“Once I had worked for inmates in B class inside the jail, which is for high-profile prisoners and they have all kind of facilities such cell phones, drugs, beds, an air cooler and even TVs. He claims that the food served there is better and you even get warm water.

“The average prisoner sleeps on the cold hard floor but privileged inmates with ties to officials don’t face these hardships because luxury can be bought.” These ties go all the way up, as high as the jail superintendent, he claimed.

“Murderers, rapists and other convicted criminals often pay off corrupt individuals inside prison and even outside to get all they want and having a pretty good time,” Ibrar said.

Jail life is worse than hell for the poor, Ishaq added. “Even in jail the poor face similar issues such as inflation. A cell phone worth one thousand will cost you seven thousand inside.” And often a prisoner ends up buying the same cell phone several times. “I mean they will take the phone back after few days in a raid and will sell it back to inmates again and again.”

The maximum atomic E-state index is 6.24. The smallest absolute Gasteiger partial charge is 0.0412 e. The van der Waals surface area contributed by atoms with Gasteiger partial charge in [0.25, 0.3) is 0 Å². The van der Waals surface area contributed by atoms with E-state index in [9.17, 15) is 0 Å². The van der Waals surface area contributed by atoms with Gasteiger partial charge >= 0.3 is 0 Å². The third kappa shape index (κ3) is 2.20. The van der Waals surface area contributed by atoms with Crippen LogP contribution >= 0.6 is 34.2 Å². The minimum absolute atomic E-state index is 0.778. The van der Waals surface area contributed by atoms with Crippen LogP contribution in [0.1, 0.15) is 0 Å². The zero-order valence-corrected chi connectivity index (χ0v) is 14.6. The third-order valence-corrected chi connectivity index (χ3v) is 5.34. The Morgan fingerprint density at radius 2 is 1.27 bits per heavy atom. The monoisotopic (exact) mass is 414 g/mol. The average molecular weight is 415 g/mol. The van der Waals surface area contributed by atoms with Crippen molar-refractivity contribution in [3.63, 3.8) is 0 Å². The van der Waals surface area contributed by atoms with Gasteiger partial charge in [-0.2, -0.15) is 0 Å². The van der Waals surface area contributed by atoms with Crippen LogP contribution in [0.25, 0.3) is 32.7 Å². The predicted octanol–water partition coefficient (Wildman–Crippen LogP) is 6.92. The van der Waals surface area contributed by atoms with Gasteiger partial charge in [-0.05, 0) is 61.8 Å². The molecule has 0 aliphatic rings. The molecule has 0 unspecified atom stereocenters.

This was confirmed by several inmates. “The guards sell the phones while the numberdars are involved in selling drugs inside,” an inmate said.

Money can and does buy happiness, even in prison.


Prisons are supposed to be more than just a place where criminals serve time as punishment. Rehabilitation and reform are always part and parcel of penitentiaries all over the world. It is not just about doing time and as punishment but time spent behind bars is expected to help prisoners reform and prepare them to re-enter society.

Sadly, the story is completely different in almost every jail of KP. “Inmates are exposed to violence, humiliation, and disrespect,” says Ishaq.

There is not much hope for rehabilitation in such an environment. The opposite is often true. “I have seen many innocent people, who come to jail for a short-term, join crime rings while still in prison,” Ishaq said.